Atikamekw maple syrup: an ancestral tradition passed on with passion

Share

In Yann Flamand’s maple grove in Manawan, the tradition continues with the unwavering support of friends and family. All photos are from RCI/Marie-Claude Simard

When Jean-Paul Echaquan talks about his grandfather who left Manawan every spring to go to the forest to collect maple sap, time stops. Suddenly, we see ourselves half a century earlier following the old Atikamekw in all the stages of production of the precious syrup, as young Jean-Paul did at the age of 5.

“I would always join my grandfather in his sugar bush [natural forest where sugar maples grow and where the  maple sap is harvested]. I saw him working all the time, that’s how I learned, that’s how he passed on the knowledge to us. I was very young, and already I had the strength to carry the maple water,” he explains.

Jean-Paul Echaquan (center) talks to kids visiting the sugar tent in Manawan.

Today, Jean-Paul Echaquan is passing on the knowledge and tradition of his ancestors to the youth of Manawan, an Atikamekw community located in the Lanaudière region of Quebec. More than 2000 Atikamekw live in this community accessible only by an 86 km unpaved forest road north of Saint-Michel-des-Saints. They speak their own language, Atikamekw.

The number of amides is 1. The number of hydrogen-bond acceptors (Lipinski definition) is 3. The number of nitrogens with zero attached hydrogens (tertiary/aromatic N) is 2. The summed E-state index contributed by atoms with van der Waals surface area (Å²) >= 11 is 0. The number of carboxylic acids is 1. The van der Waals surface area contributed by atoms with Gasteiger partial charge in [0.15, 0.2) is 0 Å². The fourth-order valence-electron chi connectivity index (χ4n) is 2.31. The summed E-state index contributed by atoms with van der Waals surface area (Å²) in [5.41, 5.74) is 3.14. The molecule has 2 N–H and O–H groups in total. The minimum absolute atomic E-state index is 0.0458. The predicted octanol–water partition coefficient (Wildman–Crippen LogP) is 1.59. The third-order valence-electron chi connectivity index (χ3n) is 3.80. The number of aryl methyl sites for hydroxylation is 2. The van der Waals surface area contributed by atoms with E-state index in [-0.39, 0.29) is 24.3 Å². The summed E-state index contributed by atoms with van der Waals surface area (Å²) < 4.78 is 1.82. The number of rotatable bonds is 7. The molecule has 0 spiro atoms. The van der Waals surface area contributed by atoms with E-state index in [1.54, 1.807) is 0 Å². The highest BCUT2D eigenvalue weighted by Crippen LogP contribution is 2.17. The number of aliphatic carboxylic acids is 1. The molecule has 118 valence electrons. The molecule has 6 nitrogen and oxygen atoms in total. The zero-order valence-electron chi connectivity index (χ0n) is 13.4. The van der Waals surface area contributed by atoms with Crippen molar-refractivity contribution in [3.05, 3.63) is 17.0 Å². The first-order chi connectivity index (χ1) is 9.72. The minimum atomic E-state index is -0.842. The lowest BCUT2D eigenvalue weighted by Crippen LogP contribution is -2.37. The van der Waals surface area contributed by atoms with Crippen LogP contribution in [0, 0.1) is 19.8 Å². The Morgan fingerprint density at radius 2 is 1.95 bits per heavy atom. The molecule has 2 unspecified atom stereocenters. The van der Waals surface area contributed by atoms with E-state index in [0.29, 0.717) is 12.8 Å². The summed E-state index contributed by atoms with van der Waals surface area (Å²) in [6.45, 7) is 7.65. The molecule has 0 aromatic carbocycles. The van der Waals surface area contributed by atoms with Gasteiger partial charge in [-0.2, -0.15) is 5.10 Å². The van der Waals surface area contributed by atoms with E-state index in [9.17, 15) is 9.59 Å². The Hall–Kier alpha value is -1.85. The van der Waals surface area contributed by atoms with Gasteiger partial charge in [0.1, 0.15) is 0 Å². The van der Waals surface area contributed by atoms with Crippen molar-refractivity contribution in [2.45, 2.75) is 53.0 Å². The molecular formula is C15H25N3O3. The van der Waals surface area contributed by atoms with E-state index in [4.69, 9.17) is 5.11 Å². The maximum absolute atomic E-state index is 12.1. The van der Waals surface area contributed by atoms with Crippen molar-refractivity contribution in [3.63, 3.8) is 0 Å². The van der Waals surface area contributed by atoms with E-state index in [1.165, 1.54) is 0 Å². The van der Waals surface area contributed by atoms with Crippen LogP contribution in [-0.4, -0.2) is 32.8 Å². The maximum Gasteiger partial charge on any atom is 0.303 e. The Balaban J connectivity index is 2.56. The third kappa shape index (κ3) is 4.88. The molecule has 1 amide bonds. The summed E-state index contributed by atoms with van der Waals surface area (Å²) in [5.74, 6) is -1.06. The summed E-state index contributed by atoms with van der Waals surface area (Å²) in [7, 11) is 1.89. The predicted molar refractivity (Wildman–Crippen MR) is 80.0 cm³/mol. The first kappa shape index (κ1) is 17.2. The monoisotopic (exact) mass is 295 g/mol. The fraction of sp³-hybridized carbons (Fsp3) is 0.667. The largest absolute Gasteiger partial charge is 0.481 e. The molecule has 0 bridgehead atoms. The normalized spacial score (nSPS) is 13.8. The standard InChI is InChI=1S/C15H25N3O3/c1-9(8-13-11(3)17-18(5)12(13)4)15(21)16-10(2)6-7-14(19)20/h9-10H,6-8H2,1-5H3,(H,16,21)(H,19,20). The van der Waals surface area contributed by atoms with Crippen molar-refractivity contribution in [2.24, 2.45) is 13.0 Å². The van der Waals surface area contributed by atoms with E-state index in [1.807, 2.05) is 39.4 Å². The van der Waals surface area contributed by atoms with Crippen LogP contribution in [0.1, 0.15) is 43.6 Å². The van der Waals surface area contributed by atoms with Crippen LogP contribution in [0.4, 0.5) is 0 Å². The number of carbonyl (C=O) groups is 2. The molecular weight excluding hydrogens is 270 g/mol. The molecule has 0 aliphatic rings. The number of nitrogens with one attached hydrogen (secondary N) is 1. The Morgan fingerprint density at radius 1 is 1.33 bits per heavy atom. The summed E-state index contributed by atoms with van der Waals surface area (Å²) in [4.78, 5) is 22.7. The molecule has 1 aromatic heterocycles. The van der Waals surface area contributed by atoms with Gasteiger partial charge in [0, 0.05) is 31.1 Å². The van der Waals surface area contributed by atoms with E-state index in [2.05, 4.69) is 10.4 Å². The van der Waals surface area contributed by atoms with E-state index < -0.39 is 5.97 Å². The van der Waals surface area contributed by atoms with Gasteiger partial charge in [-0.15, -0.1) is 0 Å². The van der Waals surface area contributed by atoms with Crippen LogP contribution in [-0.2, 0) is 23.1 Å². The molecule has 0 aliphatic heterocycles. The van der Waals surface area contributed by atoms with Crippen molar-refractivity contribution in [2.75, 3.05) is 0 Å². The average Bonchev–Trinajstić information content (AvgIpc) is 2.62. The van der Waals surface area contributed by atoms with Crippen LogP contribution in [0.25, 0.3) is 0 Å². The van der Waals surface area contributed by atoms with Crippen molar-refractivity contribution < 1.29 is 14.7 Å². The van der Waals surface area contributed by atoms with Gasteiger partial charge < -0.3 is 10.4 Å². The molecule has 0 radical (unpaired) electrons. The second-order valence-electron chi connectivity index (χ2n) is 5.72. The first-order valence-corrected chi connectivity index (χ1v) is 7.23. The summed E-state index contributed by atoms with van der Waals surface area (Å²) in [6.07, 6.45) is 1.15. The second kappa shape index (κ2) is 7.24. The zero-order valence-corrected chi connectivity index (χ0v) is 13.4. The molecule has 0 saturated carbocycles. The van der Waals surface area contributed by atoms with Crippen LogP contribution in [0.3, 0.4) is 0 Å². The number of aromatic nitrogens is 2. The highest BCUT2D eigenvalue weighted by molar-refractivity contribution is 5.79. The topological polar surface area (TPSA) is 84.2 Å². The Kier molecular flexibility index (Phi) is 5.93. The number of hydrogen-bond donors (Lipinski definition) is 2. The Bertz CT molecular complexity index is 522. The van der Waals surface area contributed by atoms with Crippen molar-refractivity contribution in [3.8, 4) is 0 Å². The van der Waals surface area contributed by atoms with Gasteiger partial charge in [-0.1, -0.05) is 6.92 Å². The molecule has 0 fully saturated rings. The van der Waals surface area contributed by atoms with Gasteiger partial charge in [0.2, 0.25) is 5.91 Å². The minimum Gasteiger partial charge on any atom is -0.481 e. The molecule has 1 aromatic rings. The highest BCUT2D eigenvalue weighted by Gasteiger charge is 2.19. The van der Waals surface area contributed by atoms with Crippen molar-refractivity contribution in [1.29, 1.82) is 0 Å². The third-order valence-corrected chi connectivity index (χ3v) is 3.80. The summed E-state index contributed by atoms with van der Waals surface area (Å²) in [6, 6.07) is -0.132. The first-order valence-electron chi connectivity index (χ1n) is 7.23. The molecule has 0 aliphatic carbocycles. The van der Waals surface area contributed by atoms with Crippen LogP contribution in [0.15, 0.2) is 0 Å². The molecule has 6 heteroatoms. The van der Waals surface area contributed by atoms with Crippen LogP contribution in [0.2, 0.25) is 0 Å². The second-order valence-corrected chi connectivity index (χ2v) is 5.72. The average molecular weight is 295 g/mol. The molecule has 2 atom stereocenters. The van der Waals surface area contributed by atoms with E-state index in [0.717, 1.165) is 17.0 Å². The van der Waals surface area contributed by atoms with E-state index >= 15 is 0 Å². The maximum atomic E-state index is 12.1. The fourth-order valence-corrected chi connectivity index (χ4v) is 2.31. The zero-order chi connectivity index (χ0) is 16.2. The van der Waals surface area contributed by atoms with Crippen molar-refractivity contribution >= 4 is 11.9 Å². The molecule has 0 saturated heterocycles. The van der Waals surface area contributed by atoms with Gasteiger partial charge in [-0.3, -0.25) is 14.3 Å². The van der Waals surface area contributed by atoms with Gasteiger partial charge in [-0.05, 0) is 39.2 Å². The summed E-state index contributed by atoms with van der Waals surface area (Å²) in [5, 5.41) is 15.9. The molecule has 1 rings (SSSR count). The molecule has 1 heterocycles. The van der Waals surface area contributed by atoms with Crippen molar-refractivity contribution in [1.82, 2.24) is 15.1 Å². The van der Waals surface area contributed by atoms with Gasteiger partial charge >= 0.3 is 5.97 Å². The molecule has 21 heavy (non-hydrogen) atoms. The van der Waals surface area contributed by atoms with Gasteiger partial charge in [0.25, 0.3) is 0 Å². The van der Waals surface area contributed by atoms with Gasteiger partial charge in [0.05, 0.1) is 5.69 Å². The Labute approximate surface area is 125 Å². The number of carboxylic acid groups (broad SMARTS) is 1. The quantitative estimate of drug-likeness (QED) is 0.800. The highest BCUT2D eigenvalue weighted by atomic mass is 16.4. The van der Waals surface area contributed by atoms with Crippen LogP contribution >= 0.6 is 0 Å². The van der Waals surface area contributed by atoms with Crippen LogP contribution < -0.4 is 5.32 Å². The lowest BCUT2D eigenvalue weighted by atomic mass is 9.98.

The “sugar tent”

During sugar-making season in April, Mr. Echaquan and other elders welcome elementary and high school students to the “sugar tent”, located 10 km from Manawan, not far from the main road. Here, students learn about tradition while enjoying the maple taffy.

Students from the Manawan High School wait for the maple taffy to be ready to be eaten.

“My grandfather used to say all the time: ‘You should never waste this water, it’s very precious’,” he adds.

Jean-Paul Echaquan knows how much work it takes to collect this precious maple sap which has a water-like consistency.  With his partners, he collects the sap needed for the educational activities and gatherings at the sugar tent in the sugar bush located deep in the forest,